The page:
Stuck between an office and a shop is an unenviable position for any commercial landlord. Retailers are the most immovable of the two, said British Land in an update on Tuesday. It has received only 71 per cent of its retail rents for its June quarter to date. Despite the worry over the future of offices, almost all those tenants paid on time.

That may only reveal just how far the process of rationalising office space has to go. Similar to the impact on retail rents from the shift to online shopping, any effect on offices may take years. This uncertainty manifests itself in British Land’s steep 25 per cent share price discount to its book value. Investors understandably worry about the future of any lower quality properties that have leases up for renewal over the next five years.

Lex: British Land

New chief executive Simon Carter wants to soften the blow to investors. Asset sales reflect his sober outlook. British Land sold about £1.2bn of assets last financial year, most of that in December split equally between offices and retail. Achieving a 6 per cent premium to book value on these sales shows the demand for blue-chip properties with long leases.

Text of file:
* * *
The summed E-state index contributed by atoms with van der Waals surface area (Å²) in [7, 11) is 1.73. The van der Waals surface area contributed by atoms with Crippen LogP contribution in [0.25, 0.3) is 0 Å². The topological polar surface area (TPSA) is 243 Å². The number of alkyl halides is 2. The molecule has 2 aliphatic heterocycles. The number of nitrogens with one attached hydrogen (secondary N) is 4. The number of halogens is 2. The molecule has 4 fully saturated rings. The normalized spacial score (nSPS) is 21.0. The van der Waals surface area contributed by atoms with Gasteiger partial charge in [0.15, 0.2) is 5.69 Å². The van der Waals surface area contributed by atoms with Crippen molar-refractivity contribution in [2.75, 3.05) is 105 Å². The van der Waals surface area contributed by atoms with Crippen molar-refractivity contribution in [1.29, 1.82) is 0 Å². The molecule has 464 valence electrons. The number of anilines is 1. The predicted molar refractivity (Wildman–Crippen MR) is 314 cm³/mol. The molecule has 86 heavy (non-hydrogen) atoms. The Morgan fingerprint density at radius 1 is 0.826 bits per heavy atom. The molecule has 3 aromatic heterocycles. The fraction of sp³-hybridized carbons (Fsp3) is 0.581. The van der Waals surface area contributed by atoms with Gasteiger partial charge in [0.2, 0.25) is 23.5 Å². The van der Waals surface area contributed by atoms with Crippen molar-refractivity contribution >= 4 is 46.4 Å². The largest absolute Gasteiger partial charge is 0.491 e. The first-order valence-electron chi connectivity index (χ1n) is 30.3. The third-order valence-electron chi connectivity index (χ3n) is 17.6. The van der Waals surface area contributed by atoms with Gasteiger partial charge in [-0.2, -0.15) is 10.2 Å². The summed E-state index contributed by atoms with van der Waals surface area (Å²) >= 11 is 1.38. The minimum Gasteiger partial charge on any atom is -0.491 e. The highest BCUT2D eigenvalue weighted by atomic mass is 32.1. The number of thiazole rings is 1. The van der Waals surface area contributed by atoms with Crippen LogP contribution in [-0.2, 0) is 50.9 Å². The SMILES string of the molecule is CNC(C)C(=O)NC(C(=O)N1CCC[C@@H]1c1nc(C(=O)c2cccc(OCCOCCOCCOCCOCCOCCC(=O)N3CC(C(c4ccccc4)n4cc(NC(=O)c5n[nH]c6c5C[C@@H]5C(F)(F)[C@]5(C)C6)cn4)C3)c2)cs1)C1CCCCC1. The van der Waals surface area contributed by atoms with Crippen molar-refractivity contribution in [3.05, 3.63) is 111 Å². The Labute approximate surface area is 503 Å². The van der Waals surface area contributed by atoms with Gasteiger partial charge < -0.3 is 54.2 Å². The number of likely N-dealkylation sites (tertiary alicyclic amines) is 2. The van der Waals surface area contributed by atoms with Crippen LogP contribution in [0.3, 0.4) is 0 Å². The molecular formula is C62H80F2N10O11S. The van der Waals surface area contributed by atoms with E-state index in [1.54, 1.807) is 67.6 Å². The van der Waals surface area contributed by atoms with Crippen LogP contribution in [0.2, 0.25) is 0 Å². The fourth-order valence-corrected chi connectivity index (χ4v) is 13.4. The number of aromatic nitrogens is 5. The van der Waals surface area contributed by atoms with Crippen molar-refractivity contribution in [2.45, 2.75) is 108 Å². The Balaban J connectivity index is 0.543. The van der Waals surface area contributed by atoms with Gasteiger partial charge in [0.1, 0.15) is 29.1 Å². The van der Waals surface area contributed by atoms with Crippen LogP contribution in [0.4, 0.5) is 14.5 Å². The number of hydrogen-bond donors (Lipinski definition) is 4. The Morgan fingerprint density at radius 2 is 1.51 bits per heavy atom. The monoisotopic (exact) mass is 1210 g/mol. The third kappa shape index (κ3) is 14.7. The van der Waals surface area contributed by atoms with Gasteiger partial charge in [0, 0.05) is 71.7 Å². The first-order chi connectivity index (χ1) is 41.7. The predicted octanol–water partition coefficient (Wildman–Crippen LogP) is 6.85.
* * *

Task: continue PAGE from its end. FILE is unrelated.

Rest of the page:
Carter casts a hopeful eye towards UK retail parks, of which British Land is the largest listed owner. These have sold off heavily in recent years but with valuations now half of their 2016 peak, optimists can take their pick. A need for distribution networks — using stores themselves as warehouses — to feed voracious online consumption has created some investment opportunities. British Land most recently acquired Thurrock Shopping Park for £82m, following an initial move into the booming urban logistics market, buying in Enfield for £87m in April.

While well placed retail parks can be refashioned, that will only meaningfully help part of its retail portfolio. Even then, retail represents just 30 per cent of British Land’s properties. Carter must hope that workers return to their desks this year, and keep doing so.

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